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Amazon Web Services (AWS) is powered by fleets of servers. Senior management has requested data-driven solutions to optimize server usage.
Write a query that calculates the total time that the fleet of servers was running. The output should be in units of full days.
In the example output, the combined uptime of all the servers (from each start time to stop time) totals 21 full days.
The dataset you are querying against may have different input & output - this is just an example!
This is a tough task. Let's zoom out and work backwards to structure our approach.
The solution below is broken down into smaller steps.
Step 1: Start and Stop times Starting from the end, the first thing we should do is obtain the start and stop times in different columns.
We'll alias as , and then use the window function to find the stop times, which correspond to the timestamps for each successive status after the current one. We'll make sure to partition this for each individual server and order our results by the .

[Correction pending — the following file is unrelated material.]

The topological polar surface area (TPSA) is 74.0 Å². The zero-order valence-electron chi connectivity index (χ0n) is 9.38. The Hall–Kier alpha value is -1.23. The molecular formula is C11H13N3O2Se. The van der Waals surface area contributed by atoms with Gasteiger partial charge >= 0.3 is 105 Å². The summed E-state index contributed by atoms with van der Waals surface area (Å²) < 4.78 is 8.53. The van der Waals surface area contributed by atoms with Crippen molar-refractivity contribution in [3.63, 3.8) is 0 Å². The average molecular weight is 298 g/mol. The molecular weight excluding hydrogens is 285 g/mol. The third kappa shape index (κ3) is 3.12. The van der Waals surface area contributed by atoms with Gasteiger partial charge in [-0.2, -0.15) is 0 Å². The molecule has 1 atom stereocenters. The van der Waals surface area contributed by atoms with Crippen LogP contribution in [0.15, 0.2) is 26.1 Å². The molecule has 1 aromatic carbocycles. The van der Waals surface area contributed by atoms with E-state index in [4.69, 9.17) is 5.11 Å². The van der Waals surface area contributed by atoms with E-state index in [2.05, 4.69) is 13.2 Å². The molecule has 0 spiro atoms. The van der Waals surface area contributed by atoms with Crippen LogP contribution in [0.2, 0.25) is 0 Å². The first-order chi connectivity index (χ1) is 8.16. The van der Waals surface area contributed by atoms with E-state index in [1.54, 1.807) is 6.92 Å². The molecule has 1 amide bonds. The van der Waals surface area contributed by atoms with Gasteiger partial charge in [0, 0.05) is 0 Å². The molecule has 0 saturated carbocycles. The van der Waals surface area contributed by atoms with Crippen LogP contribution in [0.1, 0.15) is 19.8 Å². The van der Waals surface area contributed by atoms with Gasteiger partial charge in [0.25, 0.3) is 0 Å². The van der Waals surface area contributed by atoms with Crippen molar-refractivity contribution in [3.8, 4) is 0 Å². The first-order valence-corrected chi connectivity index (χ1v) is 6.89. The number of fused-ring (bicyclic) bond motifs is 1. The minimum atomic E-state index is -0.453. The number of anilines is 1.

The full query should look like this:
Click here to learn more about the function.
Let's take a step back to make sure we understand the output of this query. The output rows should look like this:
|1||start||08/02/2022 10:00:00||08/04/2022 10:00:00|
|1||start||08/13/2022 10:00:00||08/13/2022 19:00:00|
We have the server IDs along with their stop and start times! That means we're ready to move on.
Step 2: Individual Uptimes Now, let's wrap the above query in a Common Table Expression (CTE) so we can reuse the results later. Click here to learn more about CTEs.
We are close to finishing this – all we have to do is assemble our main statement. First, we need to simply calculate the individual uptimes by subtracting from . Then, we'll the individual server times, and convert the result to days.
Step 3: Converting to full days By summing up the uptimes as an interval type, we could obtain multiple date parts in our results. For example, the output could be: "days":2, "hours":30. In this case, if we extracted just the days, we would obtain 2 as a result (instead of 3).
To combat this issue, we'll use the function to convert any value above 24 hours into units of full days. You can learn more about here.
Now, we can extract the number of full days by using function. We should arrive at the following code:
Finally, we want to make sure that we only look at the uptimes for rows that start server sessions, and that we exclude rows where the stop time is a value.
The query looks like this:
Congratulations, you did it!